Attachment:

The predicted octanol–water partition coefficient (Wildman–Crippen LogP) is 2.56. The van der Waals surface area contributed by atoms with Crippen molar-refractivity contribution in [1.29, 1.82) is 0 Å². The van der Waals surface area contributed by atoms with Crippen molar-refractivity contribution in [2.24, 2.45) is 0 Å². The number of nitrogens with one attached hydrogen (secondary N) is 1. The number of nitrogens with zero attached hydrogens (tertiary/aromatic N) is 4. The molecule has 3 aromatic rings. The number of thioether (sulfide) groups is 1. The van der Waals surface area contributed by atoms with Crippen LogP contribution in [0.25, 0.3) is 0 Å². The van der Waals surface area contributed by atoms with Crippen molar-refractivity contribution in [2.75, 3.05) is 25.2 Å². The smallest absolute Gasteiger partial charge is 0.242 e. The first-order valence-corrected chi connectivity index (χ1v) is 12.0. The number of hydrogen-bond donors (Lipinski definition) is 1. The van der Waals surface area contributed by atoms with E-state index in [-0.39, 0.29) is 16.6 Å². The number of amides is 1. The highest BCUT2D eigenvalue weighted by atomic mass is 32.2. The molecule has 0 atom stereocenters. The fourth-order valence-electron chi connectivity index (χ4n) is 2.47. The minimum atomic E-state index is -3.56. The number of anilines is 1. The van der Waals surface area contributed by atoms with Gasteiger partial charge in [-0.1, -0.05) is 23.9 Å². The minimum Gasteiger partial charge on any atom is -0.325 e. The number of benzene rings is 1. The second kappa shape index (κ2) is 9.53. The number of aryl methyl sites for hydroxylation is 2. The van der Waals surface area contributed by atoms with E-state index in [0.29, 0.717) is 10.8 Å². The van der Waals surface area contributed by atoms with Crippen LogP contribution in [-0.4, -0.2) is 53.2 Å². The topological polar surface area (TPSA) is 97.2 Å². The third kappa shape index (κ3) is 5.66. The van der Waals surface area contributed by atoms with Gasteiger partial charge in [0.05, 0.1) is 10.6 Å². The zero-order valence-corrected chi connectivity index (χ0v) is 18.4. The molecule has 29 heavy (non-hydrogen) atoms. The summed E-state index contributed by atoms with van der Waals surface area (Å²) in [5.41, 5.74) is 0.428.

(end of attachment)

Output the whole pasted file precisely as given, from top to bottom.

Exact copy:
The predicted octanol–water partition coefficient (Wildman–Crippen LogP) is 2.56. The van der Waals surface area contributed by atoms with Crippen molar-refractivity contribution in [1.29, 1.82) is 0 Å². The van der Waals surface area contributed by atoms with Crippen molar-refractivity contribution in [2.24, 2.45) is 0 Å². The number of nitrogens with one attached hydrogen (secondary N) is 1. The number of nitrogens with zero attached hydrogens (tertiary/aromatic N) is 4. The molecule has 3 aromatic rings. The number of thioether (sulfide) groups is 1. The van der Waals surface area contributed by atoms with Crippen LogP contribution in [0.25, 0.3) is 0 Å². The van der Waals surface area contributed by atoms with Crippen molar-refractivity contribution in [2.75, 3.05) is 25.2 Å². The smallest absolute Gasteiger partial charge is 0.242 e. The first-order valence-corrected chi connectivity index (χ1v) is 12.0. The number of hydrogen-bond donors (Lipinski definition) is 1. The van der Waals surface area contributed by atoms with E-state index in [-0.39, 0.29) is 16.6 Å². The number of amides is 1. The highest BCUT2D eigenvalue weighted by atomic mass is 32.2. The molecule has 0 atom stereocenters. The fourth-order valence-electron chi connectivity index (χ4n) is 2.47. The minimum atomic E-state index is -3.56. The number of anilines is 1. The van der Waals surface area contributed by atoms with Gasteiger partial charge in [-0.1, -0.05) is 23.9 Å². The minimum Gasteiger partial charge on any atom is -0.325 e. The number of benzene rings is 1. The second kappa shape index (κ2) is 9.53. The number of aryl methyl sites for hydroxylation is 2. The van der Waals surface area contributed by atoms with E-state index in [0.29, 0.717) is 10.8 Å². The van der Waals surface area contributed by atoms with Crippen LogP contribution in [-0.4, -0.2) is 53.2 Å². The topological polar surface area (TPSA) is 97.2 Å². The third kappa shape index (κ3) is 5.66. The van der Waals surface area contributed by atoms with Gasteiger partial charge in [0.05, 0.1) is 10.6 Å². The zero-order valence-corrected chi connectivity index (χ0v) is 18.4. The molecule has 29 heavy (non-hydrogen) atoms. The summed E-state index contributed by atoms with van der Waals surface area (Å²) in [5.41, 5.74) is 0.428.